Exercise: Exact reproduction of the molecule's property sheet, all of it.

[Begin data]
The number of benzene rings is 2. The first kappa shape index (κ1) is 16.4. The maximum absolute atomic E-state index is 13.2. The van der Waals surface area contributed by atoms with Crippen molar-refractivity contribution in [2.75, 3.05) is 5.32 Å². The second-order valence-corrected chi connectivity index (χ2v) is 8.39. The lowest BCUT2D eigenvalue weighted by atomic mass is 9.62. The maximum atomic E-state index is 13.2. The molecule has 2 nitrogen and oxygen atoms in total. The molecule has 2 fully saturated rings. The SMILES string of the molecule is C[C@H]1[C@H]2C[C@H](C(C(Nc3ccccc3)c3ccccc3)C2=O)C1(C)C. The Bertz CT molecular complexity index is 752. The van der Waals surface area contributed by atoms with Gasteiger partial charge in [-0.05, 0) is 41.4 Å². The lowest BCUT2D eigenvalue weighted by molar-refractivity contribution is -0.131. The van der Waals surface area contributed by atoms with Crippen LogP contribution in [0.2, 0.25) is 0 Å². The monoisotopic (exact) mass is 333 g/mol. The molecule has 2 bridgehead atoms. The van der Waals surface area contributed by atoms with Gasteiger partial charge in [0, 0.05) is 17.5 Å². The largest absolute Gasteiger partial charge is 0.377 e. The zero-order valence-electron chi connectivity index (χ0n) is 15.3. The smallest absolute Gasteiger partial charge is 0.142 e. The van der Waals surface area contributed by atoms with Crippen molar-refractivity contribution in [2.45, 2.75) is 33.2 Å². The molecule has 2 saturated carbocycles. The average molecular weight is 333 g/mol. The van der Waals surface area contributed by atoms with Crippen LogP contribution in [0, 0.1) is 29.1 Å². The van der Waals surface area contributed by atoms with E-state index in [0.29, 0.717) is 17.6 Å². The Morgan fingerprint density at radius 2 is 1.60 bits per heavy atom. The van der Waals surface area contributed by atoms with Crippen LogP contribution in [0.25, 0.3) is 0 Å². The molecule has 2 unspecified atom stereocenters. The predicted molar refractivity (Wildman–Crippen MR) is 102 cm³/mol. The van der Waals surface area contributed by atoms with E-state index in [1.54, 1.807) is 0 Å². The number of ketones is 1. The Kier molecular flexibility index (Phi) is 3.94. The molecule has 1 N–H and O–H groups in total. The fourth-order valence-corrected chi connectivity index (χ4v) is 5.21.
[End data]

The number of benzene rings is 2. The first kappa shape index (κ1) is 16.4. The maximum absolute atomic E-state index is 13.2. The van der Waals surface area contributed by atoms with Crippen molar-refractivity contribution in [2.75, 3.05) is 5.32 Å². The second-order valence-corrected chi connectivity index (χ2v) is 8.39. The lowest BCUT2D eigenvalue weighted by atomic mass is 9.62. The maximum atomic E-state index is 13.2. The molecule has 2 nitrogen and oxygen atoms in total. The molecule has 2 fully saturated rings. The SMILES string of the molecule is C[C@H]1[C@H]2C[C@H](C(C(Nc3ccccc3)c3ccccc3)C2=O)C1(C)C. The Bertz CT molecular complexity index is 752. The van der Waals surface area contributed by atoms with Gasteiger partial charge in [-0.05, 0) is 41.4 Å². The lowest BCUT2D eigenvalue weighted by molar-refractivity contribution is -0.131. The van der Waals surface area contributed by atoms with Crippen LogP contribution in [0.2, 0.25) is 0 Å². The monoisotopic (exact) mass is 333 g/mol. The molecule has 2 bridgehead atoms. The van der Waals surface area contributed by atoms with Gasteiger partial charge in [0, 0.05) is 17.5 Å². The largest absolute Gasteiger partial charge is 0.377 e. The zero-order valence-electron chi connectivity index (χ0n) is 15.3. The smallest absolute Gasteiger partial charge is 0.142 e. The van der Waals surface area contributed by atoms with Crippen molar-refractivity contribution in [2.45, 2.75) is 33.2 Å². The molecule has 2 saturated carbocycles. The average molecular weight is 333 g/mol. The van der Waals surface area contributed by atoms with Crippen LogP contribution in [0, 0.1) is 29.1 Å². The van der Waals surface area contributed by atoms with E-state index in [0.29, 0.717) is 17.6 Å². The Morgan fingerprint density at radius 2 is 1.60 bits per heavy atom. The van der Waals surface area contributed by atoms with Crippen LogP contribution in [0.25, 0.3) is 0 Å². The molecule has 2 unspecified atom stereocenters. The predicted molar refractivity (Wildman–Crippen MR) is 102 cm³/mol. The van der Waals surface area contributed by atoms with E-state index in [1.54, 1.807) is 0 Å². The number of ketones is 1. The Kier molecular flexibility index (Phi) is 3.94. The molecule has 1 N–H and O–H groups in total. The fourth-order valence-corrected chi connectivity index (χ4v) is 5.21.